Chicken-Lentil Soup

We love soups for lunch and on chilly fall evenings. They’re easy to make out of just a few ingredients and are tasty next to a sandwich. I’ve also noticed that with soup on the side, we tend to eat fewer chips and crackers, as well. Although this soup has a dark color (from the lentils), its flavor is more like chicken noodle. If you’d like the color to match the flavor, just cook your lentils separately, and add them to your soup after draining off the cooking liquid. –Mellyn  Continue reading

African Chicken Peanut Soup

–Adapted from a Cooking Light recipe shared with us by Debbie C.

I’m just amazed at how versatile basic ingredients can be! By changing a few of the spices, basic beans and rice become something reminiscent of African cuisine?! I wasn’t sure how the kiddos would react to this one. Surprisingly, both Picky Boy and Little Girl ate it without complaining! Continue reading

Ugly Beef Stew

I won’t lie to you –this beef stew is pretty ugly. Ugly enough that I sized the picture down, hoping I wouldn’t scare you away with it! But looks can be deceiving! It’s actually quite tasty, and if you have folks in your house who won’t touch a pinto bean, they may just go for this!  –Mellyn  P.S. 2 family reviews follow the recipe below!

Yield: About 8 cups

  • ½ cup pinto bean flour (if you’d like to use kidney beans, click here first and look for my entry dated November 1, 2011!)
  • 4 cups water
  •  1 Tbsp onion powder
  • ¼ tsp thyme
  • 4 tsp beef bouillon
  • ½ cup dehydrated carrots
  • 1/3 cup rice, uncooked**
  • 1 can green beans
  • 3 cups additional water
  • 1 or 2 13-ounce cans beef (optional…I didn’t use it)
  1.  Whisk bean flour into water and bring to a boil. Reduce heat and let simmer for 30 minutes, stirring occasionally.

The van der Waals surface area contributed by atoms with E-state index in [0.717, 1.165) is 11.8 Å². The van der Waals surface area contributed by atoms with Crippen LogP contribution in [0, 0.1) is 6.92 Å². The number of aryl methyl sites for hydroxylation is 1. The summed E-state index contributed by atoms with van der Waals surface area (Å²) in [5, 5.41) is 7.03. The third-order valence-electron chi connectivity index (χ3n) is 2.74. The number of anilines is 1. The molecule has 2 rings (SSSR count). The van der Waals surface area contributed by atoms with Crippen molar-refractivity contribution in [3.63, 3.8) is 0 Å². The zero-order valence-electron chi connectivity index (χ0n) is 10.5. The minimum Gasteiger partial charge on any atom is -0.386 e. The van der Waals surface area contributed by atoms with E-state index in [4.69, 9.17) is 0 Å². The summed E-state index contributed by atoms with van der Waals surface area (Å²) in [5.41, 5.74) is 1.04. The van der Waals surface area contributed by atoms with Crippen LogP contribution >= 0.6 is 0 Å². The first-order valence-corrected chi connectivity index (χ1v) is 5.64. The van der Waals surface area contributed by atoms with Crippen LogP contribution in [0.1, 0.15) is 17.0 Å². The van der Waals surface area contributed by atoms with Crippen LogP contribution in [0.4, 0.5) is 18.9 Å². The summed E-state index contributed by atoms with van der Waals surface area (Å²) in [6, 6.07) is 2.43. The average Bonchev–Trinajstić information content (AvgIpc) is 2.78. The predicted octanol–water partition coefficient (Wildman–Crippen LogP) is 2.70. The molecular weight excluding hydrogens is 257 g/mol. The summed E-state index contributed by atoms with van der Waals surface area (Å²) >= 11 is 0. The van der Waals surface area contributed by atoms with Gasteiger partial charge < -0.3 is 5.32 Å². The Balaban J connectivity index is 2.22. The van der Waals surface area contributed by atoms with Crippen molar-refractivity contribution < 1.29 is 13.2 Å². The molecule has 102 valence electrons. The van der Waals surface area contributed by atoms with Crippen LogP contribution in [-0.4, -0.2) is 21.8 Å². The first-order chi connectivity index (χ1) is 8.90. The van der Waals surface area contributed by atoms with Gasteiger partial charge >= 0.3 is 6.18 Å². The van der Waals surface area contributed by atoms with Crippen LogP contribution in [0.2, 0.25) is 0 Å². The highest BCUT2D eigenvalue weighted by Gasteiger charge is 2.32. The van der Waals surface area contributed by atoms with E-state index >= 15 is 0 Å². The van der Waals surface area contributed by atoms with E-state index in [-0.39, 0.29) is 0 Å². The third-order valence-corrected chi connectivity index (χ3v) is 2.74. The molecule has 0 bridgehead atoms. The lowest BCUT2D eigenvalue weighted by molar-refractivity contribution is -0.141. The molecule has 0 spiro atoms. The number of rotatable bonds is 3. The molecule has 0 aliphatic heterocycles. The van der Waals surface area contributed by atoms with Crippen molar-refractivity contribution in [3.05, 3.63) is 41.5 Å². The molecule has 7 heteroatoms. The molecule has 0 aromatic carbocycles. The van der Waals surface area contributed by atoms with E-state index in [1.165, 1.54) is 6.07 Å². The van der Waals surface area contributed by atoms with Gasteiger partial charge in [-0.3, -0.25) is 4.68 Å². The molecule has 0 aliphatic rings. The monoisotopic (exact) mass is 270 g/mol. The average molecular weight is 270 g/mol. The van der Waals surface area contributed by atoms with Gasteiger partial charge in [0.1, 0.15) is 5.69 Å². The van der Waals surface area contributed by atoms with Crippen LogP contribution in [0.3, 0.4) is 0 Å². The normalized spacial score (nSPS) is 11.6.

2.  Add onion, thyme, bouillon, carrots, rice, green beans, beef (if desired) and additional water.
  3.  Return to boiling. Reduce heat and simmer for about 15 minutes or until rice and carrots are soft.

**If you want to add rice that’s already cooked, add about 1 cup at the end. You could also leave out the rice and add cooked wheat berries, lentils, barley, quinoa or any other quick-cooking grain.

Anne said, “Nobody suspected it was a bean base. I added an extra can of pinto beans that were blended up to thicken it, and a tablespoon of wheat flour for the same reason. We like ours really thick. I also added extra bouillon, about a tablespoon, but that’s probably because I added extra beans. DH complained about the rice instead of our usual potatoes, but our 3-year old had two bowls full; everybody else ate one bowl without complaining. So I would definitely add it to my list of dinners to make, switch it out for my old beef stew and make it with potatoes instead.”

Amy said, “The texture was normal with the ground beans, it didn’t bother us at all. We still thought it was a little beef brothy but that is something we can play around with ourselves. It wasn’t our favorite (made us think, yes this is a food storage meal), but it would be a good option when you needed to eat food storage meals.”

 

 

 

 

 

 

 

 

Green Beans with “Meatballs” and Gravy

Canned green beans are a staple in my food storage pantry. They heat up quickly on the stove top or in the microwave and add some fiber, Vitamin A and variety to my storage. Our family chooses to use fresh veggies most of the time, but canned green beans are still easy to rotate. I just add a bowl to the table to be eaten alongside our steamed carrots or salad. I also really like them cold –straight from the can.